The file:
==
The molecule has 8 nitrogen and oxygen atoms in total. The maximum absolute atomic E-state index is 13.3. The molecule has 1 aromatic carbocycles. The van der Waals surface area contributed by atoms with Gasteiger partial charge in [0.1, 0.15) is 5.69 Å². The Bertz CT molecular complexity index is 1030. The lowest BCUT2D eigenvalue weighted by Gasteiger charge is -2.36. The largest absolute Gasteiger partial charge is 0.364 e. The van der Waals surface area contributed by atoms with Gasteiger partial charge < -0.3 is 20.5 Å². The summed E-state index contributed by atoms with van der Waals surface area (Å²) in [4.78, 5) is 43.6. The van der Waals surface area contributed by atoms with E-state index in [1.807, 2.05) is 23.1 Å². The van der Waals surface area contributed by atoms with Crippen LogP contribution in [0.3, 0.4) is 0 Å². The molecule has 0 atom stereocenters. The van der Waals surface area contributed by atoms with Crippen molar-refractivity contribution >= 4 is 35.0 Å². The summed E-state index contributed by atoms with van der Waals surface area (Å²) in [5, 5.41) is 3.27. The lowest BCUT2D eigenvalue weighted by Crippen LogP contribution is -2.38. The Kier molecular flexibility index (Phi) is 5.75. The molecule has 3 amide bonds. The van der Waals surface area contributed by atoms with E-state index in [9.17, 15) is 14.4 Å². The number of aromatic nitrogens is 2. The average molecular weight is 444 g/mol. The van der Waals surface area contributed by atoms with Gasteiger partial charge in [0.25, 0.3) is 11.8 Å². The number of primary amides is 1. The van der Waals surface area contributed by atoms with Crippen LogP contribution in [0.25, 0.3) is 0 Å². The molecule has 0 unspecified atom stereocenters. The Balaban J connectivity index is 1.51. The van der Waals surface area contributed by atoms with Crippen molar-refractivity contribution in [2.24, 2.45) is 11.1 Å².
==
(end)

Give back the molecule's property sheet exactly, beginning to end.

The molecule has 8 nitrogen and oxygen atoms in total. The maximum absolute atomic E-state index is 13.3. The molecule has 1 aromatic carbocycles. The van der Waals surface area contributed by atoms with Gasteiger partial charge in [0.1, 0.15) is 5.69 Å². The Bertz CT molecular complexity index is 1030. The lowest BCUT2D eigenvalue weighted by Gasteiger charge is -2.36. The largest absolute Gasteiger partial charge is 0.364 e. The van der Waals surface area contributed by atoms with Gasteiger partial charge < -0.3 is 20.5 Å². The summed E-state index contributed by atoms with van der Waals surface area (Å²) in [4.78, 5) is 43.6. The van der Waals surface area contributed by atoms with E-state index in [1.807, 2.05) is 23.1 Å². The van der Waals surface area contributed by atoms with Crippen LogP contribution in [0.3, 0.4) is 0 Å². The molecule has 0 atom stereocenters. The van der Waals surface area contributed by atoms with Crippen molar-refractivity contribution >= 4 is 35.0 Å². The summed E-state index contributed by atoms with van der Waals surface area (Å²) in [5, 5.41) is 3.27. The lowest BCUT2D eigenvalue weighted by Crippen LogP contribution is -2.38. The Kier molecular flexibility index (Phi) is 5.75. The molecule has 3 amide bonds. The van der Waals surface area contributed by atoms with E-state index in [9.17, 15) is 14.4 Å². The number of aromatic nitrogens is 2. The average molecular weight is 444 g/mol. The van der Waals surface area contributed by atoms with Gasteiger partial charge in [0.25, 0.3) is 11.8 Å². The number of primary amides is 1. The van der Waals surface area contributed by atoms with Crippen LogP contribution in [0.25, 0.3) is 0 Å². The molecule has 0 unspecified atom stereocenters. The Balaban J connectivity index is 1.51. The van der Waals surface area contributed by atoms with Crippen molar-refractivity contribution in [2.24, 2.45) is 11.1 Å².